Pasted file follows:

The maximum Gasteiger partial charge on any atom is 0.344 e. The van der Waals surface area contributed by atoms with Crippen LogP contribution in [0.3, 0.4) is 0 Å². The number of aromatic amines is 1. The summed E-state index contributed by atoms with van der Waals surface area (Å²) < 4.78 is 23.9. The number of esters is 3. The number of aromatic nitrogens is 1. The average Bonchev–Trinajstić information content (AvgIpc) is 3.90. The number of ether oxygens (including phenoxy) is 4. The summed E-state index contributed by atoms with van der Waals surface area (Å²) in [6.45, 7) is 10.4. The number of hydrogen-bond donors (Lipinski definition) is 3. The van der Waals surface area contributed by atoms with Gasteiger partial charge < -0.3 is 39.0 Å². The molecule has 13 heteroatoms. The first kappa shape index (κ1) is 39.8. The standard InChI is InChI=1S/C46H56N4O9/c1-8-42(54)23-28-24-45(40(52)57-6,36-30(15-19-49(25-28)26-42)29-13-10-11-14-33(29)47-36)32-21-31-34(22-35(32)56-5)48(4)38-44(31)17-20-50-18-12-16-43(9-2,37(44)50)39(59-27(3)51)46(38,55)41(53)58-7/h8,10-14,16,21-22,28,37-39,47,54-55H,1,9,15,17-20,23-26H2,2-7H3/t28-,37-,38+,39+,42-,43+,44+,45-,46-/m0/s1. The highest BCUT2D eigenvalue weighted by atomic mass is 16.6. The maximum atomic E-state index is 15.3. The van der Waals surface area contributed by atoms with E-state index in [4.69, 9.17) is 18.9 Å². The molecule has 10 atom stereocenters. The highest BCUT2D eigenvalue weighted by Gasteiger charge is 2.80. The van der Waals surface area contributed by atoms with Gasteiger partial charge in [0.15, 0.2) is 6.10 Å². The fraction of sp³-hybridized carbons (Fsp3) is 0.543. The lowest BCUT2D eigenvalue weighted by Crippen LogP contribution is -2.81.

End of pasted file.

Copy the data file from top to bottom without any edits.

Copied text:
The maximum Gasteiger partial charge on any atom is 0.344 e. The van der Waals surface area contributed by atoms with Crippen LogP contribution in [0.3, 0.4) is 0 Å². The number of aromatic amines is 1. The summed E-state index contributed by atoms with van der Waals surface area (Å²) < 4.78 is 23.9. The number of esters is 3. The number of aromatic nitrogens is 1. The average Bonchev–Trinajstić information content (AvgIpc) is 3.90. The number of ether oxygens (including phenoxy) is 4. The summed E-state index contributed by atoms with van der Waals surface area (Å²) in [6.45, 7) is 10.4. The number of hydrogen-bond donors (Lipinski definition) is 3. The van der Waals surface area contributed by atoms with Gasteiger partial charge < -0.3 is 39.0 Å². The molecule has 13 heteroatoms. The first kappa shape index (κ1) is 39.8. The standard InChI is InChI=1S/C46H56N4O9/c1-8-42(54)23-28-24-45(40(52)57-6,36-30(15-19-49(25-28)26-42)29-13-10-11-14-33(29)47-36)32-21-31-34(22-35(32)56-5)48(4)38-44(31)17-20-50-18-12-16-43(9-2,37(44)50)39(59-27(3)51)46(38,55)41(53)58-7/h8,10-14,16,21-22,28,37-39,47,54-55H,1,9,15,17-20,23-26H2,2-7H3/t28-,37-,38+,39+,42-,43+,44+,45-,46-/m0/s1. The highest BCUT2D eigenvalue weighted by atomic mass is 16.6. The maximum atomic E-state index is 15.3. The van der Waals surface area contributed by atoms with E-state index in [4.69, 9.17) is 18.9 Å². The molecule has 10 atom stereocenters. The highest BCUT2D eigenvalue weighted by Gasteiger charge is 2.80. The van der Waals surface area contributed by atoms with Gasteiger partial charge in [0.15, 0.2) is 6.10 Å². The fraction of sp³-hybridized carbons (Fsp3) is 0.543. The lowest BCUT2D eigenvalue weighted by Crippen LogP contribution is -2.81.